60.2% of GDP (2008 est.)

Stock of direct foreign investment - at home:
$35.36 billion (2008 est.)

Market value of publicly traded shares:
$75.49 billion (31 December 2007)

Currency code:
MAD

Household income or consumption by percentage share:
lowest 10%: 2.6%
highest 10%: 30.9% (1999)

Exports - commodities:
clothing and textiles, electric components, inorganic chemicals, transistors, crude minerals, fertilizers (including phosphates), petroleum products, citrus fruits, vegetables, fish

Economic aid - recipient:
ODA, $651.8 million (2005)

Electricity - production by source:
fossil fuel: 95.4%
hydro: 4.6%
nuclear: 0%
other: 0% (2001)

Natural gas - imports:
0 cu m (2007 est.)

Natural gas - production:
60 million cu m (2006 est.)

Budget:
revenues: $26.09 billion
expenditures: $28.41 billion (2008 est.)

Fiscal year:
calendar year

Oil - production:
3,746 bbl/day (2007 est.)

  Communications Back To Top

Internet users:
7.3 million (2007)

Telephones - main lines in use:
2.394 million (2007)

Televisions:
3.1 million (1997)

Internet country code:
.ma

Radio broadcast stations:
AM 27, FM 25, shortwave 6 (1998)

Radios:
6.64 million (1997)

Telephones - mobile cellular:
20.029 million (2007)

Television broadcast stations:
35 (plus 66 repeaters) (1995)

Telephone system:
general assessment: modern system with all important capabilities; however, density is low with only 7 fixed lines available for each 100 persons; mobile-cellular subscribership is approaching 60 per 100 persons
domestic: good system composed of open-wire lines, cables, and microwave radio relay links; Internet available but expensive; principal switching centers are Casablanca and Rabat; national network nearly 100% digital using fiber-optic links; improved rural service employs microwave radio relay
international: country code - 212; landing point for the SEA-ME-WE-3 optical telecommunications submarine cable that provides connectivity to Asia, the Middle East, and Europe; satellite earth stations - 2 Intelsat (Atlantic Ocean) and 1 Arabsat; microwave radio relay to Gibraltar, Spain, and Western Sahara; coaxial cable and microwave radio relay to Algeria; participant in Medarabtel; fiber-optic cable link from Agadir to Algeria and Tunisia (2007)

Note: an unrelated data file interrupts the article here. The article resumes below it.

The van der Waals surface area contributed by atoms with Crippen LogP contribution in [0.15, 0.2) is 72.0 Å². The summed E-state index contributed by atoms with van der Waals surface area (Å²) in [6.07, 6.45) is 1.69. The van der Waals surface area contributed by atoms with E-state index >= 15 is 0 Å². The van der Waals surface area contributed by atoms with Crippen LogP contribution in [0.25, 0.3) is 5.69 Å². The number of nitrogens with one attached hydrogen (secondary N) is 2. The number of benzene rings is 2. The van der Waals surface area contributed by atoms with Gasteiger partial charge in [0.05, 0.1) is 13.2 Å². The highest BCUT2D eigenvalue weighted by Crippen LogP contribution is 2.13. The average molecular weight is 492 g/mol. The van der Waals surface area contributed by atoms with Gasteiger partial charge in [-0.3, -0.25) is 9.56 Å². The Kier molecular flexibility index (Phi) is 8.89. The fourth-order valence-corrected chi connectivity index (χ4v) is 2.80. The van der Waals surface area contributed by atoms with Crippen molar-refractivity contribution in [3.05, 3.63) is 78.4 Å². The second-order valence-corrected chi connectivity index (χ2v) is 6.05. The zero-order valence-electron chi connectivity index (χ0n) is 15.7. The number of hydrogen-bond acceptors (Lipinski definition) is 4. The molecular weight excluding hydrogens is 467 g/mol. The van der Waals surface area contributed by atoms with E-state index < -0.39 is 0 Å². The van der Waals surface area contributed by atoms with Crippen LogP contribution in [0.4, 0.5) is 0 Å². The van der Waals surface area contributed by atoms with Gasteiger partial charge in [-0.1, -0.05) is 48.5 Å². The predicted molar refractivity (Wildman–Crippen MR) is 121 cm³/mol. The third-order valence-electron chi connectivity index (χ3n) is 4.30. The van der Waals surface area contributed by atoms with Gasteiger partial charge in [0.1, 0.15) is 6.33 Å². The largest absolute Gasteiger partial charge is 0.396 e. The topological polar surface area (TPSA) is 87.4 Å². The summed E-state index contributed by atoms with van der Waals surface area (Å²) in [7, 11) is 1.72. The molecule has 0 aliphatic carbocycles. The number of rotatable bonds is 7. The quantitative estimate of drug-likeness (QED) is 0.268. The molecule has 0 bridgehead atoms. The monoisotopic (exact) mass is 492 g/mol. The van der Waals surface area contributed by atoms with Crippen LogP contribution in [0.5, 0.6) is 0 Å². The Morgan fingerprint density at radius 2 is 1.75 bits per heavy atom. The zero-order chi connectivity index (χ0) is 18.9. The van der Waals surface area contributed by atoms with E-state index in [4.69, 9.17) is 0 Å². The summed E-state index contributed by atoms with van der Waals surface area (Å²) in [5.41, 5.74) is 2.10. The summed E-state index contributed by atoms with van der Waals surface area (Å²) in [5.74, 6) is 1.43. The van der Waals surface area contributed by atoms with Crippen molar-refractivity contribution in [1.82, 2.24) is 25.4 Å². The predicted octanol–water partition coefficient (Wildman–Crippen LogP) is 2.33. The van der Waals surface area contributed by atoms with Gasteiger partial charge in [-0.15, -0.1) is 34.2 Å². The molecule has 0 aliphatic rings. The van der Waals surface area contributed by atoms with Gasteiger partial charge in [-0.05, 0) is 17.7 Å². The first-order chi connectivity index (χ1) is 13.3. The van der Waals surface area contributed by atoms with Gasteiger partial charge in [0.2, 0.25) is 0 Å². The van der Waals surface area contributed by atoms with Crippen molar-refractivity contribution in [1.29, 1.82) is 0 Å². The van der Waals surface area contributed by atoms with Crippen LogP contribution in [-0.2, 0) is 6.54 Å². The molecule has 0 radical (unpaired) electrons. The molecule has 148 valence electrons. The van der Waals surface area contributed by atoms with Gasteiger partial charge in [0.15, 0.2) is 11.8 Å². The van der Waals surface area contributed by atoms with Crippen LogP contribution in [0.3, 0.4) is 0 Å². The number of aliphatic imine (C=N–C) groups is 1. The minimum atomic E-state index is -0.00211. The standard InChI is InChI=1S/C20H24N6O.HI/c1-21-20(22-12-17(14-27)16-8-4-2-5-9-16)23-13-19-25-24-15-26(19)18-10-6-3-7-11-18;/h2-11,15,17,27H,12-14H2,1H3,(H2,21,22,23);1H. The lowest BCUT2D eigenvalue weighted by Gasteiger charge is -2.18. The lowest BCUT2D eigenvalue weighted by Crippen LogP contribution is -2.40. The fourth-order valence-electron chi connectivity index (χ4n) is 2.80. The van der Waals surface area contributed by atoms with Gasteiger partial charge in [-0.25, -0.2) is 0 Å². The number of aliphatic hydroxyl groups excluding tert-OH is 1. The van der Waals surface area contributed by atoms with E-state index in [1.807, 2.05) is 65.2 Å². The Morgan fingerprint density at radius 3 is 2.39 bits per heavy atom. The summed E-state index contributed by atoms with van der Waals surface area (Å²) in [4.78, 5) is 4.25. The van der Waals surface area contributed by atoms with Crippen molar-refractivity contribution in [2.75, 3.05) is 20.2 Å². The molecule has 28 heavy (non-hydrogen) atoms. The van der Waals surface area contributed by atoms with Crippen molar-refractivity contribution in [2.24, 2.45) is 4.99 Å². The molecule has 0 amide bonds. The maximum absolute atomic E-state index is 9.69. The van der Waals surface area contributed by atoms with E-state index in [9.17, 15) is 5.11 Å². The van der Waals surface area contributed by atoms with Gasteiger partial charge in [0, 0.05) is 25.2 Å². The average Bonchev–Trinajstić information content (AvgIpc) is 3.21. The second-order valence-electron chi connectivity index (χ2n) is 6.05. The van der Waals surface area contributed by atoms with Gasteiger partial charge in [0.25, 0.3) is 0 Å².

Internet Service Providers (ISPs):
8 (2000)

Internet hosts:
275,889 (2008)

  Transportation Back To Top

Pipelines:
gas 720 km; oil 439 km (2007)

Railways:
total: 1,907 km
standard gauge: 1,907 km 1.435-m gauge (1,003 km electrified) (2006)

Ports and terminals:
Agadir, Casablanca, Mohammedia, Safi

Heliports:
1 (2007)

Merchant marine:
total: 35
by type: cargo 3, chemical tanker 6, container 8, passenger/cargo 13, petroleum tanker 1, roll on/roll off 4
foreign-owned: 16 (France 14, Germany 2)
registered in other countries: 4 (Gibraltar 4) (2008)

Airports - with paved runways:
total: 27
over 3,047 m: 11
2,438 to 3,047 m: 6
1,524 to 2,437 m: 7
914 to 1,523 m: 1
under 914 m: 2 (2007)

Roadways:
total: 57,625 km
paved: 35,664 km (includes 639 km of expressways)
unpaved: 21,961 km (2006)

Airports - with unpaved runways:
total: 33
2,438 to 3,047 m: 2
1,524 to 2,437 m: 9
914 to 1,523 m: 11
under 914 m: 11 (2007)

Airports:
60 (2007)

  Military Back To Top

Military service age and obligation:
18 years of age for compulsory and voluntary military service; conscript service obligation - 18 months (2004)

Manpower available for military service:
males age 16-49: 9,152,580
females age 16-49: 9,080,830 (2008 est.)

Manpower fit for military service:
males age 16-49: 7,627,988
females age 16-49: 7,754,873 (2008 est.)

Military branches:
Royal Armed Forces (Forces Armees Royales, FAR): Royal Moroccan Army (includes Air Defense), Navy (includes Marines), Royal Moroccan Air Force (Al Quwwat al Jawyiya al Malakiya Marakishiya; Force Aerienne Royale Marocaine) (2008)

Manpower reaching militarily significant age annually:
male: 355,479
female: 343,016 (2008 est.)

Military expenditures:
5% of GDP (2003 est.)

  Transnational Issues Back To Top

Disputes - international:
claims and administers Western Sahara whose sovereignty remains unresolved - UN-administered cease-fire has remained in effect since September 1991, but attempts to hold a referendum have failed and parties thus far have rejected all brokered proposals; Morocco protests Spain's control over the coastal enclaves of Ceuta, Melilla, and Penon de Velez de la Gomera, the islands of Penon de Alhucemas and Islas Chafarinas, and surrounding waters; discussions have not progressed on a comprehensive maritime delimitation, setting limits on resource exploration and refugee interdiction, since Morocco's 2002 rejection of Spain's unilateral designation of a median line from the Canary Islands; Morocco serves as one of the primary launching areas of illegal migration into Spain from North Africa

Illicit drugs:
one of the world's largest producers of illicit hashish; shipments of hashish mostly directed to Western Europe; transit point for cocaine from South America destined for Western Europe; significant consumer of cannabis